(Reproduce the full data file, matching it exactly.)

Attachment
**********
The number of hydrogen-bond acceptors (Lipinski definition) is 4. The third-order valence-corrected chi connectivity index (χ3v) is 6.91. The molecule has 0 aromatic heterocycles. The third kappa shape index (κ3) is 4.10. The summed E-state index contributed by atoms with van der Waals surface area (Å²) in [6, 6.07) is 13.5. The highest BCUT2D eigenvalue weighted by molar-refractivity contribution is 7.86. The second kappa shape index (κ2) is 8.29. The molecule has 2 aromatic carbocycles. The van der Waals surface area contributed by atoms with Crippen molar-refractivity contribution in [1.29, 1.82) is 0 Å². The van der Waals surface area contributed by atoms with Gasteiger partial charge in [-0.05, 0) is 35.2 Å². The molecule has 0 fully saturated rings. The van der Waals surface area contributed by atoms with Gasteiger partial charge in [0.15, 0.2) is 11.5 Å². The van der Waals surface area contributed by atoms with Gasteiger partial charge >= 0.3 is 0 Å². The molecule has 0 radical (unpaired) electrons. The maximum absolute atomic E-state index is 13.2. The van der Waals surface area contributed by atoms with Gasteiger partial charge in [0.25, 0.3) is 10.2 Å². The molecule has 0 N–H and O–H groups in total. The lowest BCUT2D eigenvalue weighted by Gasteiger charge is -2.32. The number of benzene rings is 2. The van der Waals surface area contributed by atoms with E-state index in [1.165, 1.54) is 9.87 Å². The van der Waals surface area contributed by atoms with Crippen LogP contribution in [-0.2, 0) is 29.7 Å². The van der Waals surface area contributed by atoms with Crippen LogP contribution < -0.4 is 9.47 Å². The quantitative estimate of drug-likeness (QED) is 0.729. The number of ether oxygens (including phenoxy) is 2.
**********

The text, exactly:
The number of hydrogen-bond acceptors (Lipinski definition) is 4. The third-order valence-corrected chi connectivity index (χ3v) is 6.91. The molecule has 0 aromatic heterocycles. The third kappa shape index (κ3) is 4.10. The summed E-state index contributed by atoms with van der Waals surface area (Å²) in [6, 6.07) is 13.5. The highest BCUT2D eigenvalue weighted by molar-refractivity contribution is 7.86. The second kappa shape index (κ2) is 8.29. The molecule has 2 aromatic carbocycles. The van der Waals surface area contributed by atoms with Crippen molar-refractivity contribution in [1.29, 1.82) is 0 Å². The van der Waals surface area contributed by atoms with Gasteiger partial charge in [-0.05, 0) is 35.2 Å². The molecule has 0 fully saturated rings. The van der Waals surface area contributed by atoms with Gasteiger partial charge in [0.15, 0.2) is 11.5 Å². The van der Waals surface area contributed by atoms with Gasteiger partial charge >= 0.3 is 0 Å². The molecule has 0 radical (unpaired) electrons. The maximum absolute atomic E-state index is 13.2. The van der Waals surface area contributed by atoms with Gasteiger partial charge in [0.25, 0.3) is 10.2 Å². The molecule has 0 N–H and O–H groups in total. The lowest BCUT2D eigenvalue weighted by Gasteiger charge is -2.32. The number of benzene rings is 2. The van der Waals surface area contributed by atoms with E-state index in [1.165, 1.54) is 9.87 Å². The van der Waals surface area contributed by atoms with Crippen LogP contribution in [-0.2, 0) is 29.7 Å². The van der Waals surface area contributed by atoms with Crippen LogP contribution < -0.4 is 9.47 Å². The quantitative estimate of drug-likeness (QED) is 0.729. The number of ether oxygens (including phenoxy) is 2.